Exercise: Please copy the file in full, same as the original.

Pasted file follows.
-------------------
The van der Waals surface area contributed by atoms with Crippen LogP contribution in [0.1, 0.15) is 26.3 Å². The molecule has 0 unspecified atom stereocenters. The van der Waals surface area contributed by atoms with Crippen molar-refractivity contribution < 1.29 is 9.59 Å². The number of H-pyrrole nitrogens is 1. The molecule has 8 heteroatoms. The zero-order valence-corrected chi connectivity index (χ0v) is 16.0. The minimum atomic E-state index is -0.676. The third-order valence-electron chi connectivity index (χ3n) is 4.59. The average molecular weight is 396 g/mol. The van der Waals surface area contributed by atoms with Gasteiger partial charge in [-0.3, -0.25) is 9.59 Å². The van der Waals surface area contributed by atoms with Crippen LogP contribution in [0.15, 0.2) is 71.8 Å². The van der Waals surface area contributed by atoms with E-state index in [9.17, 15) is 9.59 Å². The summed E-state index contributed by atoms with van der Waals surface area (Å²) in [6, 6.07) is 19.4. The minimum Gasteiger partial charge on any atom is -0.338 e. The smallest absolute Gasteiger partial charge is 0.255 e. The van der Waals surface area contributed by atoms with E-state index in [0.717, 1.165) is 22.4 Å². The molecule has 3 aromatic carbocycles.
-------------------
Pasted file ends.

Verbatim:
The van der Waals surface area contributed by atoms with Crippen LogP contribution in [0.1, 0.15) is 26.3 Å². The molecule has 0 unspecified atom stereocenters. The van der Waals surface area contributed by atoms with Crippen molar-refractivity contribution < 1.29 is 9.59 Å². The number of H-pyrrole nitrogens is 1. The molecule has 8 heteroatoms. The zero-order valence-corrected chi connectivity index (χ0v) is 16.0. The minimum atomic E-state index is -0.676. The third-order valence-electron chi connectivity index (χ3n) is 4.59. The average molecular weight is 396 g/mol. The van der Waals surface area contributed by atoms with Gasteiger partial charge in [-0.3, -0.25) is 9.59 Å². The van der Waals surface area contributed by atoms with Crippen LogP contribution in [0.15, 0.2) is 71.8 Å². The van der Waals surface area contributed by atoms with E-state index in [9.17, 15) is 9.59 Å². The summed E-state index contributed by atoms with van der Waals surface area (Å²) in [6, 6.07) is 19.4. The minimum Gasteiger partial charge on any atom is -0.338 e. The smallest absolute Gasteiger partial charge is 0.255 e. The van der Waals surface area contributed by atoms with E-state index in [0.717, 1.165) is 22.4 Å². The molecule has 3 aromatic carbocycles.